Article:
This article was published on November 28, 2018

Google’s CEO is going to Washington DC – He should stay there

Google’s CEO is going to Washington DC – He should stay there
Tristan Greene
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Tristan Greene

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Tristan is a futurist covering human-centric artificial intelligence advances, quantum computing, STEM, physics, and space stuff. Pronouns: Tristan is a futurist covering human-centric artificial intelligence advances, quantum computing, STEM, physics, and space stuff. Pronouns: He/him

Google CEO Sundar Pichai will reportedly testify before Congress in Washington DC next week. Finally, the GOP will get to ask all the stupid questions related to President Trump’s conspiracy theory that Search is biased against conservatives.

The Washington Post broke the exciting news yesterday: at least three sources close to the matter believe Pichai will actually show up this time. And, if he does, it’ll certainly be a jolly medley of dumb, dumber, and dumber-er.


People who believe that Google secretly buries “good” news stories about Trump and other self-proclaimed “conservatives,” can rest assured GOP members of the House Judiciary committee won’t miss the opportunity to explain to Pichai how algorithms and search engines work.

Luckily, the GOP has a habit of putting technical nonsense aside and cutting straight through to the heart of the matter. We’re predicting someone in Congress will lean forward and look Pichai in his eyes — the only GOP-endorsed way to determine if someone is lying — and ask if Google has ever been biased against conservatives.

For his part, we expect Pichai to say “we don’t do that at Google.”

We’ve reached out to Google for confirmation and, in lieu of that, we hope to have reporters standing by on Capitol Hill (we won’t, but that won’t stop us from hoping) just in case Pichai breaks out into an impish grin and pulls off his mask revealing he was Hillary Clinton the entire time.


Congress is sure to ask Pichai about the 2015 Google+ glitch the company failed to mention to the half a million users whose personal data was exposed. Luckily for Pichai, who was probably just busy and forgot to bring it up, the Washington Post exposed the problem for him.

A trio of US Senators then sent a letter to Google asking it to explain why it waited to disclose the glitch, basically accusing the company of attempting to cover it up in hopes of avoiding regulation.

But, Google’s since maintained that the glitch was no big deal. Just because data was exposed doesn’t mean anything bad actually happened. Where did everyone’s optimism go?

And, even dumber (but not yet dumberer) is the huge debacle over Project Maven that played out this year. Pichai somehow okayed a contract to develop AI for the Pentagon, then started walking the company commitments back when employees, activists, and journalists began accusing the company of abandoning its founders’ principles.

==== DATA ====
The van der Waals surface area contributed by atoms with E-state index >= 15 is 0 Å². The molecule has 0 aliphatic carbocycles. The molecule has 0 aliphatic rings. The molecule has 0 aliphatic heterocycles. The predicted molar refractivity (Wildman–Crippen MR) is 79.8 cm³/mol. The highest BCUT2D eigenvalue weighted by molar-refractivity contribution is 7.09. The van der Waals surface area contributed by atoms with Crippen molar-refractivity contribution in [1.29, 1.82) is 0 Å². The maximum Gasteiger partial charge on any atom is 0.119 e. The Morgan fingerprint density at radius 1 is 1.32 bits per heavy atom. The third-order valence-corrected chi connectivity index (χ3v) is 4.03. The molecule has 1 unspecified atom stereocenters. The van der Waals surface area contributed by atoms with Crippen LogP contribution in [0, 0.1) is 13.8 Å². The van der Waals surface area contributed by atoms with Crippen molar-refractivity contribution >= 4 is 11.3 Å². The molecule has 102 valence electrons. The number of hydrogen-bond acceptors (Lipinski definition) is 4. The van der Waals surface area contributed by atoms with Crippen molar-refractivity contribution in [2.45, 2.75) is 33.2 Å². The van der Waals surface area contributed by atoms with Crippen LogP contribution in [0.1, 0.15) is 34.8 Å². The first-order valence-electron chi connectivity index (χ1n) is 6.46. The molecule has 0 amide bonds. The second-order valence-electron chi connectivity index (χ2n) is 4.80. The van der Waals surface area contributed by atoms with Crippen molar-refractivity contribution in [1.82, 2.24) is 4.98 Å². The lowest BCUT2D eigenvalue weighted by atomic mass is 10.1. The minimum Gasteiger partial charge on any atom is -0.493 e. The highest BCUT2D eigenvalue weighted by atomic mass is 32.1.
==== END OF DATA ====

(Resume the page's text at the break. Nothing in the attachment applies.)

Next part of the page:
Eventually Google chose not to pursue additional contracts with the Pentagon. Well, more accurately, Google chose not to pursue additional contracts with the Pentagon called Project Maven.

Because it was among the first to bid for Project JEDI, a cloud-based computing platform for the Pentagon, but quickly withdrew its bid citing company ethics (after learning the game was rigged).

However, if there’s one thing we can be sure of: Congress isn’t going to bring up any military projects while it’s questioning Pichai. It’d be pretty awesome if Pichai did though. He won’t.


Congress will, however, certainly spend some time on Project Dragonfly.

After rumors circulated earlier this year – rumors the company, at one point, denied – that Google was working on a censored Search engine for China, Vice President Pence took a personal interest in asking the company to stop.

So, of course, Pichai did the exact opposite. He’s gone so far as to defend the project, with what appears to be an attempt to gaslight the world into thinking censoring the internet isn’t so bad, and that Google has an obligation to enter China whether through free speech or oppression.

Pichai told Wired:

We are compelled by our mission [to] provide information to everyone, and [China is] 20 percent of the world’s population.

Amnesty international has a different take on what Google is doing:


Sadly, the dumbest (dumberest? dumbererest?) part about all of this is that the specter of bias against conservatives is what appears to have been the catalyst for this meeting with Congress. And, putting aside any subjective views on the matter, we should all be able to agree Pichai isn’t going to claim Google has any bias, and Congress won’t understand his explanations concerning how algorithms work anyway.

Pichai also agreed to speak with President Donald Trump in a round table meeting with other officials. This was when he initially indicated he’d attend a House Judiciary hearing after the midterm elections back in September.

We haven’t been able to confirm such a meeting will take place yet. But it’s a safe bet that when Mr. Pichai goes to Washington he’ll end up accepting any invitation to sit with the President.

Judging on how Pichai’s run his company this year, it seems likely the two of them have a lot in common.

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